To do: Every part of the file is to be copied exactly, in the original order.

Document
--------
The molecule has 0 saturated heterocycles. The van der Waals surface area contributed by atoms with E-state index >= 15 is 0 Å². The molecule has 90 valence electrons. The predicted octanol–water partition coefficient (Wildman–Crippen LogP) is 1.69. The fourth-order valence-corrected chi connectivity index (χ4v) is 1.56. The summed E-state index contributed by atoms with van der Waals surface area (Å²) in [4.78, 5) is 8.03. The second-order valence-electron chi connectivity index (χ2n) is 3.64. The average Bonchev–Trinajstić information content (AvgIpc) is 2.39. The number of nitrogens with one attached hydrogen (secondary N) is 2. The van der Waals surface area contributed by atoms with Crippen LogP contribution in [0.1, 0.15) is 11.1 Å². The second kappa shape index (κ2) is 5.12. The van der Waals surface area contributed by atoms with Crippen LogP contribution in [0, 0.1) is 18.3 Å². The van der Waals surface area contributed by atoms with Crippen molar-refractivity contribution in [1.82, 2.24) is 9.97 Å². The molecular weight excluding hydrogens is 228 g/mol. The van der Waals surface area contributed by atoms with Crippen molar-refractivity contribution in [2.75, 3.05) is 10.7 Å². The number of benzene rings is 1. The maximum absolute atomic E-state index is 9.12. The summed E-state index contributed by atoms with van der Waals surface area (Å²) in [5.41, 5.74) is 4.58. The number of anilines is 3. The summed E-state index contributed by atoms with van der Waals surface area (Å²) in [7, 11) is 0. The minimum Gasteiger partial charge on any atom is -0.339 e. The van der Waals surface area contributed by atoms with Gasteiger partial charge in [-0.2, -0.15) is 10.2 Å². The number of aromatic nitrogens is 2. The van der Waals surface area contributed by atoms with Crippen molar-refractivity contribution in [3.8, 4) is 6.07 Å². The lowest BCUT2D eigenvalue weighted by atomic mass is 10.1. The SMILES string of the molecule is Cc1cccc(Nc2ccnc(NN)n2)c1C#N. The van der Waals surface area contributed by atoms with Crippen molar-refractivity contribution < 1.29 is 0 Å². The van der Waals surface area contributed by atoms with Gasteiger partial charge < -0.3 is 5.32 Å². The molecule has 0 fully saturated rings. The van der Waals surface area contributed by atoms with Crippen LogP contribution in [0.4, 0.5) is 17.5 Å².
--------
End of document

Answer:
The molecule has 0 saturated heterocycles. The van der Waals surface area contributed by atoms with E-state index >= 15 is 0 Å². The molecule has 90 valence electrons. The predicted octanol–water partition coefficient (Wildman–Crippen LogP) is 1.69. The fourth-order valence-corrected chi connectivity index (χ4v) is 1.56. The summed E-state index contributed by atoms with van der Waals surface area (Å²) in [4.78, 5) is 8.03. The second-order valence-electron chi connectivity index (χ2n) is 3.64. The average Bonchev–Trinajstić information content (AvgIpc) is 2.39. The number of nitrogens with one attached hydrogen (secondary N) is 2. The van der Waals surface area contributed by atoms with Crippen LogP contribution in [0.1, 0.15) is 11.1 Å². The second kappa shape index (κ2) is 5.12. The van der Waals surface area contributed by atoms with Crippen LogP contribution in [0, 0.1) is 18.3 Å². The van der Waals surface area contributed by atoms with Crippen molar-refractivity contribution in [1.82, 2.24) is 9.97 Å². The molecular weight excluding hydrogens is 228 g/mol. The van der Waals surface area contributed by atoms with Crippen molar-refractivity contribution in [2.75, 3.05) is 10.7 Å². The number of benzene rings is 1. The maximum absolute atomic E-state index is 9.12. The summed E-state index contributed by atoms with van der Waals surface area (Å²) in [5.41, 5.74) is 4.58. The number of anilines is 3. The summed E-state index contributed by atoms with van der Waals surface area (Å²) in [7, 11) is 0. The minimum Gasteiger partial charge on any atom is -0.339 e. The van der Waals surface area contributed by atoms with Gasteiger partial charge in [-0.2, -0.15) is 10.2 Å². The number of aromatic nitrogens is 2. The van der Waals surface area contributed by atoms with Crippen molar-refractivity contribution in [3.8, 4) is 6.07 Å². The lowest BCUT2D eigenvalue weighted by atomic mass is 10.1. The SMILES string of the molecule is Cc1cccc(Nc2ccnc(NN)n2)c1C#N. The van der Waals surface area contributed by atoms with Crippen molar-refractivity contribution < 1.29 is 0 Å². The van der Waals surface area contributed by atoms with Gasteiger partial charge < -0.3 is 5.32 Å². The molecule has 0 fully saturated rings. The van der Waals surface area contributed by atoms with Crippen LogP contribution in [0.4, 0.5) is 17.5 Å².